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What does it mean?
Schools, businesses and other organisations create STEM education initiatives in partnership to improve student outcomes. It’s clear that by working together, partnerships can achieve exciting opportunities and experiences for students.
Partnerships can take several forms. For example: school and business, school and VET provider, school and university, or school and community organisation. They can include excursions, incursions, mentoring, work experience or real-world STEM projects.They range from relationships between a single school and a local business, to national STEM education initiatives supported by global corporations and leading universities.
How does it help?
Partnerships allow students to access STEM learning opportunities that would be difficult for a school to provide on its own. They bring a range of benefits for students, schools and partner organisations.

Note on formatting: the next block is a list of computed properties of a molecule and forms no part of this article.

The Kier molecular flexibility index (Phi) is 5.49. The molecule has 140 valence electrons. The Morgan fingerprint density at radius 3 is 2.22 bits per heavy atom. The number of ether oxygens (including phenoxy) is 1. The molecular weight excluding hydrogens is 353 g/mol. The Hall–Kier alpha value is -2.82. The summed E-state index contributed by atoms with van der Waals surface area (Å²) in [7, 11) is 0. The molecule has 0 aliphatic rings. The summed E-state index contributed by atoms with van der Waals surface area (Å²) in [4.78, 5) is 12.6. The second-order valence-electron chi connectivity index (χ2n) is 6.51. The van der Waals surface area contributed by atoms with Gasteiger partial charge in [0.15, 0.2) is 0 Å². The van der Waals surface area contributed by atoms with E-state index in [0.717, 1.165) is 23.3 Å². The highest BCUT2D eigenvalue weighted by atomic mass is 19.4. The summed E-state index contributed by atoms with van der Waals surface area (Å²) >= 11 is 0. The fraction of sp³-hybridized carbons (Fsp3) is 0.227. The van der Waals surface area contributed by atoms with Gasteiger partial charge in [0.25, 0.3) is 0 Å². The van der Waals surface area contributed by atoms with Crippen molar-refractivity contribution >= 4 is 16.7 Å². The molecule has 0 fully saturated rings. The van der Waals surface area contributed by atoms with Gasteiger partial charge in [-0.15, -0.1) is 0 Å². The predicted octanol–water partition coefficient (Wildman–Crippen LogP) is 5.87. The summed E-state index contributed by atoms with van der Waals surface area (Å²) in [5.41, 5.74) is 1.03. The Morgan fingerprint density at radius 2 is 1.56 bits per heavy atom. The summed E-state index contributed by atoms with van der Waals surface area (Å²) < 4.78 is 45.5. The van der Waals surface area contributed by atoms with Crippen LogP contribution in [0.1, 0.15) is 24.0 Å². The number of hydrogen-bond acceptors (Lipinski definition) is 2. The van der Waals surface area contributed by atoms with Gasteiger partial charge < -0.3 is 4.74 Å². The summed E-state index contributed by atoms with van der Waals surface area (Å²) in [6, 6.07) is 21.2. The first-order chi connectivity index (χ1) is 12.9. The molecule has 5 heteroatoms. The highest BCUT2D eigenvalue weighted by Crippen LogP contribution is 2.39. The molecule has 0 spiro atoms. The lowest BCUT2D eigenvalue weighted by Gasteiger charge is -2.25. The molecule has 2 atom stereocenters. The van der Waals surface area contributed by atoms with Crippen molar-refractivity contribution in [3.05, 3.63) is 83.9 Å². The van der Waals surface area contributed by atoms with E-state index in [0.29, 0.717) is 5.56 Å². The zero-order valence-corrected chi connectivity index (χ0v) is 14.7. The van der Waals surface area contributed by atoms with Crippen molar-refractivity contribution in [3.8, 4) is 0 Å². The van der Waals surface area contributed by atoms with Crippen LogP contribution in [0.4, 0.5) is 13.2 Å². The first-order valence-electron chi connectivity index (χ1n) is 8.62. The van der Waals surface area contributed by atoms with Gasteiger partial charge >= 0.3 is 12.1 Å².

Partnerships benefit students by:
- Promoting understanding of the real world of work.
- Inspiring excitement and motivation about STEM.
- Demonstrating the relevance of education for life after school.
- Equipping students with skills to succeed in life and work.
- Raising awareness of STEM career and further education opportunities.
Partnerships benefit schools by:
- Enhancing and complementing STEM curriculum content.
- Increasing access to resources.
- Building capability of school leaders and teachers in STEM knowledge and capability.
Partnerships benefit organisations by:
- Addressing current and future skill shortages by promoting STEM pathways.
- Contributing to the development of young people.
- Aligning with an organisation’s sustainability and social responsibility objectives.
- Improving community reputation and brand.
How do you do it?
Further information and guidance on effective school-business partnerships is available on the How can school and business partner for STEM education page.